Review – Kum Pencil Sharpener (Magnesium 1-hole Wedge)

For some time, my preferred on-the-go pencil sharpener has been a (older) Kum brass single-holed design. Recently I wanted another (it’s so tiny you might as well put one anywhere within reach), and, as it turns out, the brass ones are hard to find in the States (possibly because of something to do with lead?); so the next best thing was the same design, by the same company, but in a lighter-weight silver-colored magnesium alloy. At the price, this is a pretty good sharpener, but I’m also gonna mentally compare it to the brass version, which I do find is the superior of the two.

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The design is a super-simple “wedge” shape; a box with a slanted top where the blade is screwed in. On either side, there are ribbed divots for you to grip when using, and besides that there aren’t a lot of “features” (no shaving containment for sure). The labeling is clear and there is a little bit of “decoration,” but the whole thing is pretty bare.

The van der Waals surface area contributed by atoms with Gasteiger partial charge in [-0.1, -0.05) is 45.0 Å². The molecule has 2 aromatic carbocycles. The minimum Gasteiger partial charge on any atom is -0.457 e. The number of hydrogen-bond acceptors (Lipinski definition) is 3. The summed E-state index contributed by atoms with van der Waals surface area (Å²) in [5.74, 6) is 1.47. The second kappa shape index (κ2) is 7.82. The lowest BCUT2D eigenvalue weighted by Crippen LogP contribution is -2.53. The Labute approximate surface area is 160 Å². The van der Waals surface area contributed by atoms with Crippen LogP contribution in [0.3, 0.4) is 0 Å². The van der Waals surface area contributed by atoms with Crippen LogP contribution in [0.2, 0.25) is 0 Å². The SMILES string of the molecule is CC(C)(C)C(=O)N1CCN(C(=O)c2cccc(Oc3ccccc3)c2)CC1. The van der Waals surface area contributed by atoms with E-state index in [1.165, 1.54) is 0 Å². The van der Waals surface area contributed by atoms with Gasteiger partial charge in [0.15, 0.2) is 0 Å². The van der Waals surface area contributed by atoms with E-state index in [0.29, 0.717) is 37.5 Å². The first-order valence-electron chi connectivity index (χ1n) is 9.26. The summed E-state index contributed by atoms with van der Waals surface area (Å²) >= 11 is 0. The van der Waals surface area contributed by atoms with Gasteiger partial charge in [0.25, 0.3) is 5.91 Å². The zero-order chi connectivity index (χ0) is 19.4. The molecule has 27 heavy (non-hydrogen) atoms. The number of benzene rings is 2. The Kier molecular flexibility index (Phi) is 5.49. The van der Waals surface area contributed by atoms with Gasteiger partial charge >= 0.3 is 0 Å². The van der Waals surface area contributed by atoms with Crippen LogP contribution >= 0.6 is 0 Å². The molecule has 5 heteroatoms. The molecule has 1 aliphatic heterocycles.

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Sharpening is lovely: the contraption is as small as can be but still easy to hold, everything is machined well for precise angles and the blade is sharp, cutting through all the pencils I tried with ease. The points it produces are slightly shorter than I prefer, but that is a minor consideration: they are still well pointed and easy to use. Here I should note that the sharpener is very light, and feels almost flimsily in the hand. This doesn’t affect the function in any way, and the sharpener is indeed rock solid, but at about 4½ grams when compared to the brass’ 19 grams, it just feels feathery and unpleasant in my opinion. (The edges are also much sharper when compared to the brass version, but that might have to do with wear).